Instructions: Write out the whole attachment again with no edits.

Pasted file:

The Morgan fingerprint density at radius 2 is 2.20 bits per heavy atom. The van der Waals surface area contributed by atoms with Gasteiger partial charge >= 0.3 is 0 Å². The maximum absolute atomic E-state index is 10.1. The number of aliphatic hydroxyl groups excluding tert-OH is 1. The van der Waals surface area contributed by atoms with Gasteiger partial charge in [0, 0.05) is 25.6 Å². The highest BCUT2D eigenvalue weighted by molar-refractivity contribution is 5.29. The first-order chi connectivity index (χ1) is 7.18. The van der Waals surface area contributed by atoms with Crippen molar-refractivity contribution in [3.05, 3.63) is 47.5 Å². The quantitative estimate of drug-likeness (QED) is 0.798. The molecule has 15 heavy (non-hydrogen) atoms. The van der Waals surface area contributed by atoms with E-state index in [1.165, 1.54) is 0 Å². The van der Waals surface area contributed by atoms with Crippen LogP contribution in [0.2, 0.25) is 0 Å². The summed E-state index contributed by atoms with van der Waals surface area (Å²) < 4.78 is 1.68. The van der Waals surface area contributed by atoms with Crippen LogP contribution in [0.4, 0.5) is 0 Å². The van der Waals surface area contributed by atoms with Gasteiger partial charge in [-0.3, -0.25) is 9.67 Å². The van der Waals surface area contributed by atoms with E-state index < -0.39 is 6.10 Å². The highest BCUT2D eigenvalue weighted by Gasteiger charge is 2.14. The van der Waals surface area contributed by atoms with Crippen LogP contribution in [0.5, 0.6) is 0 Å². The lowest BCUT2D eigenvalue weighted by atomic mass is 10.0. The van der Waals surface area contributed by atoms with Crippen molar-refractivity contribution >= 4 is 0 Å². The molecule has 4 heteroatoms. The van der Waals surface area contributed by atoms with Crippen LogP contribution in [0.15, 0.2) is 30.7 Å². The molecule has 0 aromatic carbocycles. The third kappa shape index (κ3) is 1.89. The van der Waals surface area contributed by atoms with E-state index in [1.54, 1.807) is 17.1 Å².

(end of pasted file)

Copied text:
The Morgan fingerprint density at radius 2 is 2.20 bits per heavy atom. The van der Waals surface area contributed by atoms with Gasteiger partial charge >= 0.3 is 0 Å². The maximum absolute atomic E-state index is 10.1. The number of aliphatic hydroxyl groups excluding tert-OH is 1. The van der Waals surface area contributed by atoms with Gasteiger partial charge in [0, 0.05) is 25.6 Å². The highest BCUT2D eigenvalue weighted by molar-refractivity contribution is 5.29. The first-order chi connectivity index (χ1) is 7.18. The van der Waals surface area contributed by atoms with Crippen molar-refractivity contribution in [3.05, 3.63) is 47.5 Å². The quantitative estimate of drug-likeness (QED) is 0.798. The molecule has 15 heavy (non-hydrogen) atoms. The van der Waals surface area contributed by atoms with E-state index in [1.165, 1.54) is 0 Å². The van der Waals surface area contributed by atoms with Crippen LogP contribution in [0.2, 0.25) is 0 Å². The summed E-state index contributed by atoms with van der Waals surface area (Å²) < 4.78 is 1.68. The van der Waals surface area contributed by atoms with Crippen LogP contribution in [0.4, 0.5) is 0 Å². The van der Waals surface area contributed by atoms with Gasteiger partial charge in [-0.3, -0.25) is 9.67 Å². The van der Waals surface area contributed by atoms with E-state index < -0.39 is 6.10 Å². The highest BCUT2D eigenvalue weighted by Gasteiger charge is 2.14. The van der Waals surface area contributed by atoms with Crippen LogP contribution in [0.5, 0.6) is 0 Å². The lowest BCUT2D eigenvalue weighted by atomic mass is 10.0. The van der Waals surface area contributed by atoms with Crippen molar-refractivity contribution >= 4 is 0 Å². The molecule has 4 heteroatoms. The van der Waals surface area contributed by atoms with Crippen LogP contribution in [0.15, 0.2) is 30.7 Å². The molecule has 0 aromatic carbocycles. The third kappa shape index (κ3) is 1.89. The van der Waals surface area contributed by atoms with E-state index in [1.54, 1.807) is 17.1 Å².